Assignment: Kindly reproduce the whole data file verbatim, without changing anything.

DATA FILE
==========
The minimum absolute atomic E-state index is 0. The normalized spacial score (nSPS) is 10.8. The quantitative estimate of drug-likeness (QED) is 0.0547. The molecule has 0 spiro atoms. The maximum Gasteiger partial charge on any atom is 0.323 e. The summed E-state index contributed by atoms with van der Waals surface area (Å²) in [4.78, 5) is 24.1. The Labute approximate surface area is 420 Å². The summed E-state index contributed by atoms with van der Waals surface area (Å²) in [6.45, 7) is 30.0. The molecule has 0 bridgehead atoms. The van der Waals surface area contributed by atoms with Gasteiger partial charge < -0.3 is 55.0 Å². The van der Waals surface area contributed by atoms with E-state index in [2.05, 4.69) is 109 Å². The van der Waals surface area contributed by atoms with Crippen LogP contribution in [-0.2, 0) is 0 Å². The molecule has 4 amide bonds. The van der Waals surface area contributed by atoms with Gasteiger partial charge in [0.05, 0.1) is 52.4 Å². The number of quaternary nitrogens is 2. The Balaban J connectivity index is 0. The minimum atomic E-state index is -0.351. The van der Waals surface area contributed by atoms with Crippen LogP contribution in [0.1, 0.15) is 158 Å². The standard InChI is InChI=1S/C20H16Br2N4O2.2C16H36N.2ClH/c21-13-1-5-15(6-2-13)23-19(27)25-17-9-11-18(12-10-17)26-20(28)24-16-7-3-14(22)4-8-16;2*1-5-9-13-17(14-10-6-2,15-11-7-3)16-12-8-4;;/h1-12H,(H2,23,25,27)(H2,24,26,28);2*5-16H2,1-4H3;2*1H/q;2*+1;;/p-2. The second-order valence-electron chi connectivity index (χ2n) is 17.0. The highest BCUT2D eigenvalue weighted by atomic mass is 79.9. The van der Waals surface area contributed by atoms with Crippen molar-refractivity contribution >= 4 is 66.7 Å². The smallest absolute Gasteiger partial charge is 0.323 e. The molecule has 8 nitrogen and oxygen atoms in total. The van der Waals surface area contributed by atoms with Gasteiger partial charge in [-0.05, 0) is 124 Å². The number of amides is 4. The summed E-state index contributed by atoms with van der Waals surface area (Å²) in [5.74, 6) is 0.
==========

The minimum absolute atomic E-state index is 0. The normalized spacial score (nSPS) is 10.8. The quantitative estimate of drug-likeness (QED) is 0.0547. The molecule has 0 spiro atoms. The maximum Gasteiger partial charge on any atom is 0.323 e. The summed E-state index contributed by atoms with van der Waals surface area (Å²) in [4.78, 5) is 24.1. The Labute approximate surface area is 420 Å². The summed E-state index contributed by atoms with van der Waals surface area (Å²) in [6.45, 7) is 30.0. The molecule has 0 bridgehead atoms. The van der Waals surface area contributed by atoms with Gasteiger partial charge < -0.3 is 55.0 Å². The van der Waals surface area contributed by atoms with E-state index in [2.05, 4.69) is 109 Å². The van der Waals surface area contributed by atoms with Crippen LogP contribution in [-0.2, 0) is 0 Å². The molecule has 4 amide bonds. The van der Waals surface area contributed by atoms with Gasteiger partial charge in [0.05, 0.1) is 52.4 Å². The number of quaternary nitrogens is 2. The Balaban J connectivity index is 0. The minimum atomic E-state index is -0.351. The van der Waals surface area contributed by atoms with Crippen LogP contribution in [0.1, 0.15) is 158 Å². The standard InChI is InChI=1S/C20H16Br2N4O2.2C16H36N.2ClH/c21-13-1-5-15(6-2-13)23-19(27)25-17-9-11-18(12-10-17)26-20(28)24-16-7-3-14(22)4-8-16;2*1-5-9-13-17(14-10-6-2,15-11-7-3)16-12-8-4;;/h1-12H,(H2,23,25,27)(H2,24,26,28);2*5-16H2,1-4H3;2*1H/q;2*+1;;/p-2. The second-order valence-electron chi connectivity index (χ2n) is 17.0. The highest BCUT2D eigenvalue weighted by atomic mass is 79.9. The van der Waals surface area contributed by atoms with Crippen molar-refractivity contribution >= 4 is 66.7 Å². The smallest absolute Gasteiger partial charge is 0.323 e. The molecule has 8 nitrogen and oxygen atoms in total. The van der Waals surface area contributed by atoms with Gasteiger partial charge in [-0.05, 0) is 124 Å². The number of amides is 4. The summed E-state index contributed by atoms with van der Waals surface area (Å²) in [5.74, 6) is 0.